that we do know of their relationship, it would be understandable

for her to fallen in love with Jesus in the way we know people

fall in love.

The intimate life of Jesus Christ with the women around him

is certainly a subject open to an infinite amount of speculation

with no reliable means of verifying any of it. As stated

earlier, historical records or lack of them, make it difficult to

really exact an accurate impression of the roles that women

played in the New Testament and to determine whether or not the

portrayals by the respective evangelists were accurate.

It is even more difficult trying to discern how women

affected Jesus' thinking, though even the articulation of such an

idea about the Son of God sounds a bit like the tail wagging the

dog. However, in generalized psychological terms, there was a

pronounced "feminine" side to Jesus' personality as is often the

case with talented males with special gifts. This unusual side to

His personality allowed Him to get emotionally closer to woman

than most men (without feeling threatened by them) and allowed

this perspective to develop even more so. Thus, women may very

well have had a profound effect on who Jesus was and how He


If we are to believe what we read, Jesus certainly treated

woman extraordinarily well compared to any man in any time in

recorded history. However, we also know that Jesus treated most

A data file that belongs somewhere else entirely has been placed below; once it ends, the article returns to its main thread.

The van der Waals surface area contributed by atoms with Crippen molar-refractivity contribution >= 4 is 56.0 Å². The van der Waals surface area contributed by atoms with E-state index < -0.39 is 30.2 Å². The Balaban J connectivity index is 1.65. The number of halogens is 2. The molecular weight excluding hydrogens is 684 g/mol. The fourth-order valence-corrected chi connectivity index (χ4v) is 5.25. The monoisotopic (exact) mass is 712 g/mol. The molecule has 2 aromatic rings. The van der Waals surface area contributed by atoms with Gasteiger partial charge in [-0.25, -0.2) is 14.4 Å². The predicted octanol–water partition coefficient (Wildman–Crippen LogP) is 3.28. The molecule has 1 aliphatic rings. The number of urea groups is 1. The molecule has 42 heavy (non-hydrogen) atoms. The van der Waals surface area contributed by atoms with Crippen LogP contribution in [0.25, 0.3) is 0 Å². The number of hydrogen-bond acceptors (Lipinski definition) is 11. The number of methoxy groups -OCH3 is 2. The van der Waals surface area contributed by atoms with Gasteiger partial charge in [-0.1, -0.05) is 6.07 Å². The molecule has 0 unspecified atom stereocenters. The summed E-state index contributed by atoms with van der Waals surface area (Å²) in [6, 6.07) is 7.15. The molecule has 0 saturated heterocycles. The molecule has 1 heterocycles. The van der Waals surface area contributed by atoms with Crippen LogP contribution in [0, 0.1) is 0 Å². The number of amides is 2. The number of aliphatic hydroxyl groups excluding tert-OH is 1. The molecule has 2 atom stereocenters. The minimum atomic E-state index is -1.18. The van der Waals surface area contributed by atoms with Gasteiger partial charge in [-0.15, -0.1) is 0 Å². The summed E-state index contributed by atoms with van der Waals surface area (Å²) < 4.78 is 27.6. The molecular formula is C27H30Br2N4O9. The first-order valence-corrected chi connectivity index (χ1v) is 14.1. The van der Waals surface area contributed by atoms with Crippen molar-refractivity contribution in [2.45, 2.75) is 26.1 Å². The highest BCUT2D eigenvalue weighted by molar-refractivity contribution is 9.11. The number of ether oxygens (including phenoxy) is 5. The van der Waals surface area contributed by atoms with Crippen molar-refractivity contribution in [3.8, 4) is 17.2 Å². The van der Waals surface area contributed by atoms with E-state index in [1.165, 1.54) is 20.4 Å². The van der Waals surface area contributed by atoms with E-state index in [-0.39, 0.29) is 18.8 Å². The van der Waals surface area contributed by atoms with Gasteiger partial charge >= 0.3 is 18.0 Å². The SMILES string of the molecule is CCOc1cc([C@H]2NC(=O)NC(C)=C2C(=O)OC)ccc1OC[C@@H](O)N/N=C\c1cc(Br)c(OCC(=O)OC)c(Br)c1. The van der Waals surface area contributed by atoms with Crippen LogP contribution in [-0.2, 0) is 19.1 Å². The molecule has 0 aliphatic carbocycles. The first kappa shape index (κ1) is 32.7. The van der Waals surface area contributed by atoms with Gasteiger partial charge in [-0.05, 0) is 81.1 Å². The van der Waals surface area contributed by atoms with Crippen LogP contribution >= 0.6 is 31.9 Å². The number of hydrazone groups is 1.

everyone with the utmost respect, and was especially loving to

the down-trodden in the world. Unfortunately, the women of His

day were considered to be among the downtrodden.

Women certainly seemed to be so much more a part of Jesus'

day-to-day life, more so than, for example, a slave, a leper, or

another of the "anawin," and that may have played an important

part in how He perceived the inequality in His society. Women as

disciples, relatives, or admirers daily made a case that cried

out for better treatment from a male dominated world, and Jesus

observed this and went about changing it, and persisted until

His death. Despite the injustice in this world, His work is

being continued on many fronts.


To look at events surrounding New Testament women and how

they have directly or indirectly affected the Church's attitude

toward women's issues today, it should be clear at this point

that we must examine not only Scripture but how that Scripture

has been interpreted down through the centuries.

In the final analysis, the issue of women as deacons,

priests, and or bishops in the Catholic Church seems to be the

major bone of contention among women who question the Church's

androcentric attitude. That the Church's magisterium will not